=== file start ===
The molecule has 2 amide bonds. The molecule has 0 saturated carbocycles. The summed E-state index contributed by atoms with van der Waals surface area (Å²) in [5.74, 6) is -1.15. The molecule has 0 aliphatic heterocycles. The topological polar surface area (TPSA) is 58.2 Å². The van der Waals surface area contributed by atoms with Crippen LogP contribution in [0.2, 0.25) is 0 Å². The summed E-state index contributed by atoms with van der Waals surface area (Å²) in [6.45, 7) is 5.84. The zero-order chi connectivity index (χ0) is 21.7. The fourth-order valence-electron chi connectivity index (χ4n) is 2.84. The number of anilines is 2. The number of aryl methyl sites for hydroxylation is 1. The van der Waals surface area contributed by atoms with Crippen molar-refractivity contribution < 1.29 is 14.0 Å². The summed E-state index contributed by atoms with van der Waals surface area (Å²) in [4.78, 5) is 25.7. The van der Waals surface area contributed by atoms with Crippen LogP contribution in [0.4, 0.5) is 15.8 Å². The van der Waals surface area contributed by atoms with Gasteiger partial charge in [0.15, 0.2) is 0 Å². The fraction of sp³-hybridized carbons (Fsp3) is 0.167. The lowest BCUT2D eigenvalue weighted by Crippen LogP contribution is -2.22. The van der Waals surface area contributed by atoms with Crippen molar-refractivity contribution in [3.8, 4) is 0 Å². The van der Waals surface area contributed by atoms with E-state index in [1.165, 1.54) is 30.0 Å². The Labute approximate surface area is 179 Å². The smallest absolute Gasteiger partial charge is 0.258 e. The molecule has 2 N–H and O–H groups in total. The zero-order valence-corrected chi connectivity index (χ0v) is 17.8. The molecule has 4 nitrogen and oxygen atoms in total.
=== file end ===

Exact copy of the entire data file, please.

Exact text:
The molecule has 2 amide bonds. The molecule has 0 saturated carbocycles. The summed E-state index contributed by atoms with van der Waals surface area (Å²) in [5.74, 6) is -1.15. The molecule has 0 aliphatic heterocycles. The topological polar surface area (TPSA) is 58.2 Å². The van der Waals surface area contributed by atoms with Crippen LogP contribution in [0.2, 0.25) is 0 Å². The summed E-state index contributed by atoms with van der Waals surface area (Å²) in [6.45, 7) is 5.84. The zero-order chi connectivity index (χ0) is 21.7. The fourth-order valence-electron chi connectivity index (χ4n) is 2.84. The number of anilines is 2. The number of aryl methyl sites for hydroxylation is 1. The van der Waals surface area contributed by atoms with Crippen molar-refractivity contribution < 1.29 is 14.0 Å². The summed E-state index contributed by atoms with van der Waals surface area (Å²) in [4.78, 5) is 25.7. The van der Waals surface area contributed by atoms with Crippen LogP contribution in [0.4, 0.5) is 15.8 Å². The van der Waals surface area contributed by atoms with Gasteiger partial charge in [0.15, 0.2) is 0 Å². The fraction of sp³-hybridized carbons (Fsp3) is 0.167. The lowest BCUT2D eigenvalue weighted by Crippen LogP contribution is -2.22. The van der Waals surface area contributed by atoms with Crippen molar-refractivity contribution in [3.8, 4) is 0 Å². The van der Waals surface area contributed by atoms with E-state index in [1.165, 1.54) is 30.0 Å². The Labute approximate surface area is 179 Å². The smallest absolute Gasteiger partial charge is 0.258 e. The molecule has 2 N–H and O–H groups in total. The zero-order valence-corrected chi connectivity index (χ0v) is 17.8. The molecule has 4 nitrogen and oxygen atoms in total.